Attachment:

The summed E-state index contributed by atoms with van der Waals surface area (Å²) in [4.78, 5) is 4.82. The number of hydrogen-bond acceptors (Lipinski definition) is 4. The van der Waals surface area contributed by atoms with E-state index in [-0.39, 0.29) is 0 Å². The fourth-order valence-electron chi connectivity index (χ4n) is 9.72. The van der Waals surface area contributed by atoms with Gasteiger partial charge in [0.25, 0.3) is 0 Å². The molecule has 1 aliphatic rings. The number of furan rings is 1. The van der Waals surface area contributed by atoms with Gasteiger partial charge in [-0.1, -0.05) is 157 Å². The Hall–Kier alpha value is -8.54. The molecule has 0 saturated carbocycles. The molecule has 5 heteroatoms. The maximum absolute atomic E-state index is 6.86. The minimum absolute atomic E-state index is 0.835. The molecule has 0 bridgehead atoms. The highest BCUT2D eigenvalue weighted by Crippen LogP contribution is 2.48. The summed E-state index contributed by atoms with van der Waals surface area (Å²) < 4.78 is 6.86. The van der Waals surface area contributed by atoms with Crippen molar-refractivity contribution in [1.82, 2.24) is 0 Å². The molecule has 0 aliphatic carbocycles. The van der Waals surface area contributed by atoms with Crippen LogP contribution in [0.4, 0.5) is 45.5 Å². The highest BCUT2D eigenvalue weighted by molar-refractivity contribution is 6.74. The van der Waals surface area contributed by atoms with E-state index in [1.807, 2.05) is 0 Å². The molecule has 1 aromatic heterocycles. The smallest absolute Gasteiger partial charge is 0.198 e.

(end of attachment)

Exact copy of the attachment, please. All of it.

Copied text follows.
The summed E-state index contributed by atoms with van der Waals surface area (Å²) in [4.78, 5) is 4.82. The number of hydrogen-bond acceptors (Lipinski definition) is 4. The van der Waals surface area contributed by atoms with E-state index in [-0.39, 0.29) is 0 Å². The fourth-order valence-electron chi connectivity index (χ4n) is 9.72. The van der Waals surface area contributed by atoms with Gasteiger partial charge in [0.25, 0.3) is 0 Å². The molecule has 1 aliphatic rings. The number of furan rings is 1. The van der Waals surface area contributed by atoms with Gasteiger partial charge in [-0.1, -0.05) is 157 Å². The Hall–Kier alpha value is -8.54. The molecule has 0 saturated carbocycles. The molecule has 5 heteroatoms. The maximum absolute atomic E-state index is 6.86. The minimum absolute atomic E-state index is 0.835. The molecule has 0 bridgehead atoms. The highest BCUT2D eigenvalue weighted by Crippen LogP contribution is 2.48. The summed E-state index contributed by atoms with van der Waals surface area (Å²) < 4.78 is 6.86. The van der Waals surface area contributed by atoms with Crippen molar-refractivity contribution in [1.82, 2.24) is 0 Å². The molecule has 0 aliphatic carbocycles. The van der Waals surface area contributed by atoms with Crippen LogP contribution in [0.4, 0.5) is 45.5 Å². The highest BCUT2D eigenvalue weighted by molar-refractivity contribution is 6.74. The van der Waals surface area contributed by atoms with E-state index in [1.807, 2.05) is 0 Å². The molecule has 1 aromatic heterocycles. The smallest absolute Gasteiger partial charge is 0.198 e.